Rhetorical Analysis of Gabrielle Gifford's "A Senate in the Gun Lobby's Grip"

1094 words 5 pages
Bryce Vanderyacht
English 105
Diane Goodman
September 19, 2014
Congress is Shooting Blanks As the gun control issue began to heat up a timely find was made, a poem by Carl Sandburg. The first half of the poem reads, “Here is a revolver. It has an amazing language all its own. It delivers unmistakable ultimatums. It is the last word. A simple, little human forefinger can tell a terrible story with it. Hunger, fear, revenge, robbery hide behind it. It is the claw of the jungle made quick and powerful. It is the club of the savage turned to magnificent precision” (Doyle, 2013). This is an incredibly powerful poem that encompasses the terrifying power of a gun. Those who wield it hide behind and rely on its power as they commit horrible
…show more content…
Second to ethos, pathos is also widely used throughout the article. Gifford tugs at the audience’s heartstrings by discussing the recent shooting at Sandy Hook Elementary, and also briefly talks about the shootings in Colorado, and other venues of gun violence in recent history. These situations captured headlines and had people at home glued to their screens. The author knows this and played it to her advantage, evoking an emotional response from her audience in order to persuade them to see the Senators like she does: useless. The diction provided adds to this emotional response. Phrases like “…lives ended in a hail of bullets,” “…grieving parents whose children were murdered at Sandy Hook,” and words like “Massacre” (Giffords, 2013). This diction mixed with the author’s blunt and straightforward syntax creates a tone of despair within the article, and forces the reader to seek reform, exactly what the author’s purpose of writing this piece was.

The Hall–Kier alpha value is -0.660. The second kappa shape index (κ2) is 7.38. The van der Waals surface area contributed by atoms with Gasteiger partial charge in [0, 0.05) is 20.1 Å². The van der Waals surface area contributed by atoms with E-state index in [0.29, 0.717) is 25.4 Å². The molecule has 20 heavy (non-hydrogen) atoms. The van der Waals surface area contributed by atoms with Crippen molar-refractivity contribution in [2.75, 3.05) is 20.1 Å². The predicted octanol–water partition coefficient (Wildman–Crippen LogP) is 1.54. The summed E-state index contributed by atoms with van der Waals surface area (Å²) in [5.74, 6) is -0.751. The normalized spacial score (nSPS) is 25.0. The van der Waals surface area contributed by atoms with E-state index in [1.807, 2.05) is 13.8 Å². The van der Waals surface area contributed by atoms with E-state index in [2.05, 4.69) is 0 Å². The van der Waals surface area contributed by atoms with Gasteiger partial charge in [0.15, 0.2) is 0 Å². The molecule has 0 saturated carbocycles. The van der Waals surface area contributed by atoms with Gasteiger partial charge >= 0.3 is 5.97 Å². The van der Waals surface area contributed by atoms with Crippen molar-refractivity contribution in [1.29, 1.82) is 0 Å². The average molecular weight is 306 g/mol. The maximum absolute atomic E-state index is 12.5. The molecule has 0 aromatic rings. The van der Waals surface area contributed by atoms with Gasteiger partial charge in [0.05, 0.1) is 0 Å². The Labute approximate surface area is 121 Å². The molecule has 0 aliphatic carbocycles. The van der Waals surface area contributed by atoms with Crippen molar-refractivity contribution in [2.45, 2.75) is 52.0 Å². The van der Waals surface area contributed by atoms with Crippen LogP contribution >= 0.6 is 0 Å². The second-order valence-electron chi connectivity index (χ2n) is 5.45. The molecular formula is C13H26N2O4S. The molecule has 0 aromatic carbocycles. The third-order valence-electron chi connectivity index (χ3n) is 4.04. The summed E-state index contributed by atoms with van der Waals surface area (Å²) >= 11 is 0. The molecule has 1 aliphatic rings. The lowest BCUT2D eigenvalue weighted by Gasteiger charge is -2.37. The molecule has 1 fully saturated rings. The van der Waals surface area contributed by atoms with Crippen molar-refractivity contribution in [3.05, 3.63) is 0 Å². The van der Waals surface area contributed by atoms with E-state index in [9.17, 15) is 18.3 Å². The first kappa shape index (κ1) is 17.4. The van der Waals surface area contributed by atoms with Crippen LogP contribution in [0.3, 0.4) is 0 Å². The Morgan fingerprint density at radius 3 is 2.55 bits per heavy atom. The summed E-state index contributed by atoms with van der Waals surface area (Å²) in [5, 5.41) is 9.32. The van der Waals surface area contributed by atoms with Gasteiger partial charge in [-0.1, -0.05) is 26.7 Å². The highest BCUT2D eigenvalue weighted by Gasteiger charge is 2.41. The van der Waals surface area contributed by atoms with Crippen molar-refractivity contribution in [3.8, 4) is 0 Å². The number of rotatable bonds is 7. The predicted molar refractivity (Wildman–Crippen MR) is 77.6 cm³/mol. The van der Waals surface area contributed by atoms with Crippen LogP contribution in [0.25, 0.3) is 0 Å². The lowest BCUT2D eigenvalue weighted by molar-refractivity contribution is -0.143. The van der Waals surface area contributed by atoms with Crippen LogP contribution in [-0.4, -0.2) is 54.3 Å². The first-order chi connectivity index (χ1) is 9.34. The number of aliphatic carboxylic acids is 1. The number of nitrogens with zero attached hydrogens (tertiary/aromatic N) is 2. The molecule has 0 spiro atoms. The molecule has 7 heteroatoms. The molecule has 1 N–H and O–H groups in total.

The final and least present rhetorical element is logos. The author chose to focus on her own credibility and the emotional response of the audience on this very touchy subject. Rather than drown the reader in statistics and numbers, Giffords chose to hone in on the audience’s emotions and feelings in order to create a reaction, and ultimately a response. That being said, she did include some numerical values. When talking about the influence of interest groups in the political process she

Related

  • The Shallows Rhetorical Analysis
    1304 words | 6 pages
  • Analysis of Rhetorical Strategies in "The Company Man"
    1004 words | 5 pages
  • Rhetorical Analysis
    882 words | 4 pages
  • Rhetorical Analysis of Barack Obama’s Inaugural Address
    2302 words | 10 pages
  • Princess Diana Rhetorical Analysis or Reports
    928 words | 4 pages
  • Rhetorical Analysis "The Story of an Hour"
    1123 words | 5 pages
  • Rhetorical Analysis of Charles Murray
    1313 words | 6 pages
  • Analysis My Life Had Stood a Loaded Gun
    2510 words | 11 pages
  • Rhetorical Analysis of the Cdc Website
    949 words | 4 pages
  • What a Black Man Wants Rhetorical Analysis
    1008 words | 5 pages